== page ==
Estate planning is never a “one size fits all” proposition; in fact, your estate plan probably looks quite different today than it did when you began. Marriages, new births, divorces, career changes – all of these can change your estate plan and your plans for the future. One area of particular interest to most of us is how to leave assets to minor children. Most states provide specific guidelines designed to direct the way property and assets inherited by children will be handled. A property guardian is often the ideal solution. Minors cannot, as we know, enter into legal contracts nor can they assume control of property they have inherited through a will.
What is a Property Guardian?
Enter the property guardian. A property guardian, or property manager, oversees the inheritance of minor children. Naturally, the goal is to find someone who is honest and has no ulterior motives, yet has a genuine interest in protecting the minor’s rights. They should have no interest in how an inheritance plays out from a personal perspective. Of course, it is beneficial to select someone who has common sense and possibly a financial background.
The property guardian is responsible for taking care of all of the aspects related to the property. In most cases, he will be responsible for managing the property in such a way that the assets can be used to provide payment for the minor children’s living expenses, medical expenses, and educational expenses if there are any.
What the Property Guardian Is Not
The property guardian does not need to be a personal guardian; in fact, it might be advantageous to select two people: one to serve as a personal guardian if the need arises and another to serve as a property guardian; again, if the need arises. In fact, if the parents prefer, a different property guardian can be arranged for each child.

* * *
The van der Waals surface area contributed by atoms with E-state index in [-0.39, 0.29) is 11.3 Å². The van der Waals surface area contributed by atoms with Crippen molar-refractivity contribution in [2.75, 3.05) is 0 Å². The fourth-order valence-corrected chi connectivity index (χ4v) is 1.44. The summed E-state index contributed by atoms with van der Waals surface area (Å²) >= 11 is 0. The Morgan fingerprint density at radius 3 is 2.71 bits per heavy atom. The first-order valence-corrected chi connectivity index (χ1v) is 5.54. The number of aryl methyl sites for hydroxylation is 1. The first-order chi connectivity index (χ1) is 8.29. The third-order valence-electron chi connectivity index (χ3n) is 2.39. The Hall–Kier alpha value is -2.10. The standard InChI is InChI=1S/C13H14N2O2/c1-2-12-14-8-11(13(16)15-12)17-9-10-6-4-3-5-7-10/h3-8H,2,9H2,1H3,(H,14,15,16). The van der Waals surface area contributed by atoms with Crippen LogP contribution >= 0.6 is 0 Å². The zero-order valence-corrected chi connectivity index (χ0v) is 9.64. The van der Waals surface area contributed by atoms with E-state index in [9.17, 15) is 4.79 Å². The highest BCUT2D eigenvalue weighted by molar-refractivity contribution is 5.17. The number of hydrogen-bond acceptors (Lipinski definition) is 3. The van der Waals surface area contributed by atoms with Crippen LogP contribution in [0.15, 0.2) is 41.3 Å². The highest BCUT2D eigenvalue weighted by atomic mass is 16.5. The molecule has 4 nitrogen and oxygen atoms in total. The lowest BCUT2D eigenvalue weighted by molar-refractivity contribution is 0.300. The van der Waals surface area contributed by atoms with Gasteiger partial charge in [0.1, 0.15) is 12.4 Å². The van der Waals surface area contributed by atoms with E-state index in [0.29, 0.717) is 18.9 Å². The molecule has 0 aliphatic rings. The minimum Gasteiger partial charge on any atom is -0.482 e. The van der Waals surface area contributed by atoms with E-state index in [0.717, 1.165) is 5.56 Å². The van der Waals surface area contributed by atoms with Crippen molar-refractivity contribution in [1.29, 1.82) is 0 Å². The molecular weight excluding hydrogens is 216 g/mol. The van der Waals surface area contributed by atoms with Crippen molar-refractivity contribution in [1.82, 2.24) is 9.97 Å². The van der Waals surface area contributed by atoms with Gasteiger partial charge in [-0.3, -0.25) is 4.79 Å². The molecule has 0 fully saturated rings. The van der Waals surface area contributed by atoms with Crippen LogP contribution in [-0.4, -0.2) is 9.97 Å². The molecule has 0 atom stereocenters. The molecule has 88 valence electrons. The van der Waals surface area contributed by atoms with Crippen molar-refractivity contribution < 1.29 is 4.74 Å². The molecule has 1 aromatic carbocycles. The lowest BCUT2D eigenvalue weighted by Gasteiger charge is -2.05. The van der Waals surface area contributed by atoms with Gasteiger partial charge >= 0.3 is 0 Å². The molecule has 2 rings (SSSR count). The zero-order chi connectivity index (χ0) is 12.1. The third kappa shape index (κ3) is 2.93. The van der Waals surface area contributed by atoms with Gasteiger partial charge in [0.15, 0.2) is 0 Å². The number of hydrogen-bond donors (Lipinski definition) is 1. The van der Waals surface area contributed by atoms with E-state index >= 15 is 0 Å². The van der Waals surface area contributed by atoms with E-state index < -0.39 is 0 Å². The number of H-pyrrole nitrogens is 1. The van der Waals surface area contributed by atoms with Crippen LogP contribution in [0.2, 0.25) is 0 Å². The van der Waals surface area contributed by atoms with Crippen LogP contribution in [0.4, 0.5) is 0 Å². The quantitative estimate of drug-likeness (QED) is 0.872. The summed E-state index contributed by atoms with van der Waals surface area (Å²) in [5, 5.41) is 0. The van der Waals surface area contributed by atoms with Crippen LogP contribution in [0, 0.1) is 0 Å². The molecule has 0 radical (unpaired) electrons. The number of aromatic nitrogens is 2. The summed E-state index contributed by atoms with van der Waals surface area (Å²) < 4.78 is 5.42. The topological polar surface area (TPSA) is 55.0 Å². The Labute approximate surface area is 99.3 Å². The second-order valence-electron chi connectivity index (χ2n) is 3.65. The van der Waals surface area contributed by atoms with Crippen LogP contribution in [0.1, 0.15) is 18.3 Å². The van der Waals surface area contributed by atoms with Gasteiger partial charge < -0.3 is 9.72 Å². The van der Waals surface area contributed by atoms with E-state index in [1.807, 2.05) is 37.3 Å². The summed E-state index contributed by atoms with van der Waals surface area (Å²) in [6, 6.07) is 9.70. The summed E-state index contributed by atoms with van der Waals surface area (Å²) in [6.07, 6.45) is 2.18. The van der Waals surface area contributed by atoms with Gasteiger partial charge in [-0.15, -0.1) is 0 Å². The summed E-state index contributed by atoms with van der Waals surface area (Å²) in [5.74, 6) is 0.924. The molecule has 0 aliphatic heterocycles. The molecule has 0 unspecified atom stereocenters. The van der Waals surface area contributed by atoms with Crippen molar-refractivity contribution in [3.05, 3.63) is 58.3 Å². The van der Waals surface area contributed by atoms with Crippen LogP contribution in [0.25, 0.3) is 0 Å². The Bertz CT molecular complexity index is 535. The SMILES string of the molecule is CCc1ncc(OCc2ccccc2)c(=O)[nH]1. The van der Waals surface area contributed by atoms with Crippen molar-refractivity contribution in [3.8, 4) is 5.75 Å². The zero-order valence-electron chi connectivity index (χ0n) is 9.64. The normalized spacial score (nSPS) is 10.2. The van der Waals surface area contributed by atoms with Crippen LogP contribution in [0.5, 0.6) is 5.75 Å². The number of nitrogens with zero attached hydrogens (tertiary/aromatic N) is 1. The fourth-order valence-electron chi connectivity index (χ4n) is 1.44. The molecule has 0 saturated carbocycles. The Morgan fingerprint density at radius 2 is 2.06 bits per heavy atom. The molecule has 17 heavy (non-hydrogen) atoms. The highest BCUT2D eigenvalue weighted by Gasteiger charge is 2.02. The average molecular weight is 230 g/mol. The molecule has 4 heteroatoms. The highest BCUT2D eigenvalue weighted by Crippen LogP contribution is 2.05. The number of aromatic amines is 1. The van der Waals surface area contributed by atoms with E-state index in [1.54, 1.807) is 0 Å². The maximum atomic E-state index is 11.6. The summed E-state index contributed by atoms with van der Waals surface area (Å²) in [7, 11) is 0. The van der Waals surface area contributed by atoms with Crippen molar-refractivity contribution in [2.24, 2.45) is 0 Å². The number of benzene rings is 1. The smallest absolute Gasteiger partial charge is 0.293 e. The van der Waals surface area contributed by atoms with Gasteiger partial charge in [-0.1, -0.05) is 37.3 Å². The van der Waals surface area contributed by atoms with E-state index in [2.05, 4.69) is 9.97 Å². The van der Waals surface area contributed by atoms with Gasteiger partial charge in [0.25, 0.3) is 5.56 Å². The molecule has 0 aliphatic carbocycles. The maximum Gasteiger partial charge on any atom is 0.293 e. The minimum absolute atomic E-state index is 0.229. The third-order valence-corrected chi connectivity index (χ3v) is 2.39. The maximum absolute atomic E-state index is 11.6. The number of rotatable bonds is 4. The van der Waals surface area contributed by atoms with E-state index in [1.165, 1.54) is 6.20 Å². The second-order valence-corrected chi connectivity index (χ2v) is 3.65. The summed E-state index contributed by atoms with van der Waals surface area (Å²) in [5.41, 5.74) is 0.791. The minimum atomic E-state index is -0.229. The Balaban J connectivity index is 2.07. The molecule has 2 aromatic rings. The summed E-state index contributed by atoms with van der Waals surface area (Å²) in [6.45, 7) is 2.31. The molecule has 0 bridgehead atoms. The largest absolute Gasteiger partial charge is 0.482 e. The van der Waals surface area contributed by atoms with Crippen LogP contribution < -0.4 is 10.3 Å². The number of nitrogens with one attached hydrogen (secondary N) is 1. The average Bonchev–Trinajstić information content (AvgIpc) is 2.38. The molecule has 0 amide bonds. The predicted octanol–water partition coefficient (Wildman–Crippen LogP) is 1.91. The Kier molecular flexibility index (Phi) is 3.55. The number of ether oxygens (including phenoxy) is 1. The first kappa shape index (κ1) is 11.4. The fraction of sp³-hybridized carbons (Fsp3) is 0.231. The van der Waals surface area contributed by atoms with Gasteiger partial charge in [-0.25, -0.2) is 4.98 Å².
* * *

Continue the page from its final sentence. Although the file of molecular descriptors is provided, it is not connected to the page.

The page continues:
If there’s no individual who can or will fill this role, some families opt for an institution, such as a bank or other financial institution. If the parent does not select a property guardian in his will, the court will select one for the children.
When is the Property Turned Over to the Minor Children?
When the minor children become of age or enter adulthood at the age of 18, in most cases, the property is released to them. Variations to this scenario exist such as when the will includes terms dictating the disbursement of the property to the minor children. In most cases, this will involve some type of custodial account that will remain in place until the children reach the age of 21. When more than one child is involved, this means that each child will receive control of their inheritance at a different time.
Another variation is the child’s trust which allows the parent to set the age at which he prefers the child to inherit control of his inheritance.
To learn more about property guardians and how it might work in your estate plan, give us a call today.